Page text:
Thank you for posting your question here. This is a great opportunity to share a practical tip about using CVX effectively: *avoid using quadratic forms* like `quad_form`

and `sum_square`

whenever you can use `norm`

(without squaring it) instead. If you don’t quite understand this, read on; this problem is a perfect example of this lesson.

The standard solvers that CVX uses actually don’t handle quadratic forms very well. This may seem counterintuitive—after all, QP solvers have been around for a long time, right? But CVX doesn’t use QP solvers, it uses *conic* solvers. And translating quadratic forms to conic solvers can cause some scaling issues. Gurobi and MOSEK have dedicated support for quadratic objectives, but CVX cannot yet exploit that.

Therefore, it is always worthwhile to see if you can rewrite your problem to eliminate quadratics. In this case, this is not difficult. Your objective is equivalent to

\|C^{-1/2}(Ax-y)\|_2^2 + \lambda\|Dx\|_2^2 = \left\|\begin{bmatrix} C^{-1/2} ( A x - y ) \\ \sqrt{\lambda} D x \end{bmatrix} \right\|_2^2

Furthermore, since minimizing the norm is equivalent to minimizing the squared norm, you can drop the exponent. That means that you can use this objective in CVX:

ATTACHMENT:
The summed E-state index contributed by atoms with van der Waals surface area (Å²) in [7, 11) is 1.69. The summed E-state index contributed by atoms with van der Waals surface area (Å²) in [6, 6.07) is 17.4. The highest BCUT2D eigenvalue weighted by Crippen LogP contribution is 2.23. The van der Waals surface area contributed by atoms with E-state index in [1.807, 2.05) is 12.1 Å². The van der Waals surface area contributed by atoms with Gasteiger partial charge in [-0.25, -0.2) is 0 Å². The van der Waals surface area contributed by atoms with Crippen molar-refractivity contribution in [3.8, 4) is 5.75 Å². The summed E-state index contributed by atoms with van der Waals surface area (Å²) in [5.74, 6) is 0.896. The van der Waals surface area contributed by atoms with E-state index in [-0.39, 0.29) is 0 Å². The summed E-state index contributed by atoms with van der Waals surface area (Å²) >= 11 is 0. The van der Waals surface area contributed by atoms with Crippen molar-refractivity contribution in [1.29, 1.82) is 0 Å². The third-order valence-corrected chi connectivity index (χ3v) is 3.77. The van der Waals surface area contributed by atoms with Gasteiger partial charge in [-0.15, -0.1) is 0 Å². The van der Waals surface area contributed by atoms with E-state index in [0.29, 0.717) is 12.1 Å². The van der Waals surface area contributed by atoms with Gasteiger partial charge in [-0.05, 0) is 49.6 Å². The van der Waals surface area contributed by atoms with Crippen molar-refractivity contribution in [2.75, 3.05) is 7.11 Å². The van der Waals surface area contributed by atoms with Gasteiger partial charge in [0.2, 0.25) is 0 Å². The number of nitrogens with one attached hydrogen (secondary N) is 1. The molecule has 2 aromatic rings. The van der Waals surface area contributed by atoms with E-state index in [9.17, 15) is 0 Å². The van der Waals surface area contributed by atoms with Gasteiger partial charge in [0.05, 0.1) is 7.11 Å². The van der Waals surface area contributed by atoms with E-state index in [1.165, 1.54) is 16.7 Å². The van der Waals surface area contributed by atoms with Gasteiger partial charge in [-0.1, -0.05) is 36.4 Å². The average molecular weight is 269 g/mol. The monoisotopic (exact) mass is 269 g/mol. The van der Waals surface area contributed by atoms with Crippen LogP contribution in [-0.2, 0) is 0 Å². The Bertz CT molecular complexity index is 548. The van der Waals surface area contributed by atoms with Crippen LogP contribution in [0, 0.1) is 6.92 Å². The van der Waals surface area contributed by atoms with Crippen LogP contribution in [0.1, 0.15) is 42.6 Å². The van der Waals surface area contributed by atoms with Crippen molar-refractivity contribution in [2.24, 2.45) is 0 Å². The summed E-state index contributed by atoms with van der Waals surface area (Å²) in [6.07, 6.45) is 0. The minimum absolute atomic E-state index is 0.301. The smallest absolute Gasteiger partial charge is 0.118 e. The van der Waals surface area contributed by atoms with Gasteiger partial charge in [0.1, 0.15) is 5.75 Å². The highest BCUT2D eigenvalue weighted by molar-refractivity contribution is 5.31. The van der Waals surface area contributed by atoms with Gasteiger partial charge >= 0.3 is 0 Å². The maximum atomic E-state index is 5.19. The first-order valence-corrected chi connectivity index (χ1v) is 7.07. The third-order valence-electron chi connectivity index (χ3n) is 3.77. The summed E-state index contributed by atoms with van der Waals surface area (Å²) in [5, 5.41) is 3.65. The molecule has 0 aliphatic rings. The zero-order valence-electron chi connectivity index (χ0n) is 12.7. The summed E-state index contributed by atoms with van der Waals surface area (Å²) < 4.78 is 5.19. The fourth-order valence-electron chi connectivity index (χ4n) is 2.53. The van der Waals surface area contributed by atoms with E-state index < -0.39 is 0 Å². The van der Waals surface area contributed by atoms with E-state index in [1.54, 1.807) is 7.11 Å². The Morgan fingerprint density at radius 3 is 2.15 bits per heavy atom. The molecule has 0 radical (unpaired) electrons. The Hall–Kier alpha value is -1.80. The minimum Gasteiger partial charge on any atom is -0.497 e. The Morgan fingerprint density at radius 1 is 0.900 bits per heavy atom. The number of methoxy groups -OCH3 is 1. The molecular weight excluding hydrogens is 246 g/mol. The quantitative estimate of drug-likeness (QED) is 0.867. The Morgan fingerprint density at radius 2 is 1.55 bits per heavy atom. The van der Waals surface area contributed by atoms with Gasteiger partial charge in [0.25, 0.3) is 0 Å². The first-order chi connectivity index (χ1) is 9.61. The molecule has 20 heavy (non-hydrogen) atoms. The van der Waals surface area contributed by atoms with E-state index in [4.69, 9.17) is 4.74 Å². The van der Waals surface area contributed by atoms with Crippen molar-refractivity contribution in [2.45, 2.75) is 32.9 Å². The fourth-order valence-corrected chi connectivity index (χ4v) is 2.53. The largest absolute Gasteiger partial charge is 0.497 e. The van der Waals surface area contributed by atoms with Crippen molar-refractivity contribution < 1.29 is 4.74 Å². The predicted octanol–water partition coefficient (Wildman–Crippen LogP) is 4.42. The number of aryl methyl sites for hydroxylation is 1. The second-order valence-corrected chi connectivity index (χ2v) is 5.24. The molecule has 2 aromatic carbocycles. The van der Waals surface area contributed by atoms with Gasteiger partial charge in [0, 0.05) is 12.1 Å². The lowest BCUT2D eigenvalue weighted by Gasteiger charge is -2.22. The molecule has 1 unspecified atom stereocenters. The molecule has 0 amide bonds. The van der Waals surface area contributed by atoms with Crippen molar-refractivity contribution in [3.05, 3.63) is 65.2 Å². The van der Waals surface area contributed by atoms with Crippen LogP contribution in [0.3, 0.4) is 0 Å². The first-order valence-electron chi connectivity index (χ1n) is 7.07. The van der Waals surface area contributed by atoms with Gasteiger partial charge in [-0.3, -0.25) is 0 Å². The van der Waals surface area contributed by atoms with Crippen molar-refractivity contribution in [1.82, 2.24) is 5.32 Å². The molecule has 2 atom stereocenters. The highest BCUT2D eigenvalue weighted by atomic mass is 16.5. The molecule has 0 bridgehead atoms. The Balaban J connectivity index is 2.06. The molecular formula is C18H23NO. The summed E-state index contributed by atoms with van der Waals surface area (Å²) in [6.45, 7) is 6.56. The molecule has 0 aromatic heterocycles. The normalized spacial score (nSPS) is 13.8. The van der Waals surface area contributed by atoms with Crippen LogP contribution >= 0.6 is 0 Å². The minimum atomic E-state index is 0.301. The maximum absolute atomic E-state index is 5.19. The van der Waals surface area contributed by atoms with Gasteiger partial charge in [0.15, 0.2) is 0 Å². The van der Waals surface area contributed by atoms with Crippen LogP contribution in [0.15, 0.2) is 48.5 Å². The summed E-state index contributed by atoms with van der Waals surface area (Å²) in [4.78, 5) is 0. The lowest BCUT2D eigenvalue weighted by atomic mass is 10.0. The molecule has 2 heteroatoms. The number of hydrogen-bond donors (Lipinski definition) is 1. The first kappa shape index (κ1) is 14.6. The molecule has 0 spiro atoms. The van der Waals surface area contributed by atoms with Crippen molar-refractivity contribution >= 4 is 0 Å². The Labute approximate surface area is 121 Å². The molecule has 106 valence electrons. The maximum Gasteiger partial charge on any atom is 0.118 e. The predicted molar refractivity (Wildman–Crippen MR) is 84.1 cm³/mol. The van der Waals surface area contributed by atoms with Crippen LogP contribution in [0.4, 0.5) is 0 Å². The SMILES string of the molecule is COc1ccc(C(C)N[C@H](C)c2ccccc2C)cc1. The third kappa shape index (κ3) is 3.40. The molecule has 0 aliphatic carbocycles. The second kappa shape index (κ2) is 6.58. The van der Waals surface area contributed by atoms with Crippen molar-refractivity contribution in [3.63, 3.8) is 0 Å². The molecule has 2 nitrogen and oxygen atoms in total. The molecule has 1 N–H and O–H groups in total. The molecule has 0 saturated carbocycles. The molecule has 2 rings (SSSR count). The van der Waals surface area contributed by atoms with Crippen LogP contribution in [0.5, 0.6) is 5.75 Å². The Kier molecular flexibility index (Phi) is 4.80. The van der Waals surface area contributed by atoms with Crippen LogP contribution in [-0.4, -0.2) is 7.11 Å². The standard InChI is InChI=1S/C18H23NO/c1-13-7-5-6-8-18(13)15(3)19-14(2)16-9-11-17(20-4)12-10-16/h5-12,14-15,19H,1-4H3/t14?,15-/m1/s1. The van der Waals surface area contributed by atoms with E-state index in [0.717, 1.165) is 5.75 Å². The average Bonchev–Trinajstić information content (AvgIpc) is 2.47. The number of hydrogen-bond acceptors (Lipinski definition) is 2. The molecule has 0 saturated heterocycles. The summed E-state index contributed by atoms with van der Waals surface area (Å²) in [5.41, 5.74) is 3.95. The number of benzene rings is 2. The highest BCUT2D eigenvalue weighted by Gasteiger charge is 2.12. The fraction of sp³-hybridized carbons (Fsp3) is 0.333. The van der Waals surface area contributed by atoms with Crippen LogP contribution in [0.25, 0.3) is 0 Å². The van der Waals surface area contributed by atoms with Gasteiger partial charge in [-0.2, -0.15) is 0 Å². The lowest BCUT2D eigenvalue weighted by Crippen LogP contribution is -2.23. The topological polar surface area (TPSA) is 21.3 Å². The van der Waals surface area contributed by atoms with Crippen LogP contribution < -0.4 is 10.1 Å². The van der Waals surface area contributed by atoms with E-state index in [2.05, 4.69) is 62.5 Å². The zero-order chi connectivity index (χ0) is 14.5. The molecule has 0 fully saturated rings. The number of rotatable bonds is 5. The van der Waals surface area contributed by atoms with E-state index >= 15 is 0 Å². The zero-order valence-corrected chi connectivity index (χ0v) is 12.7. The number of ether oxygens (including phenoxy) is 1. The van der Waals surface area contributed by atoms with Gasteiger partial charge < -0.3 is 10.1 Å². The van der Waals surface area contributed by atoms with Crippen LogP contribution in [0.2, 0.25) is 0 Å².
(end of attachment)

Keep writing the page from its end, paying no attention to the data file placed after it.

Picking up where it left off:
```
norm( [ invL * ( A * x - y ) ; sqrt( lambda ) * D * x ] )
```

I think you will find that the scaling issues for this equivalent form are a lot better.

I suspect the variances you’re seeing when you rewrite the constraints in different ways are at least in part due to the quadratic form issue. You should certainly try both solvers to see which one works better for you (and, with the new version of CVX, try MOSEK and Gurobi too, of course.) Feel free to try boosting the precision (see the `cvx_precision`

command) to see if that helps as well.

As for the looping, there really is nothing else you can do. CVX does not have any sort of warm-start facility (not an easy thing to implement for such a general-purpose tool). To be honest, the primary goal of CVX is to get your models running as quickly as possible, not necessarily to *solve* them as quickly as possible.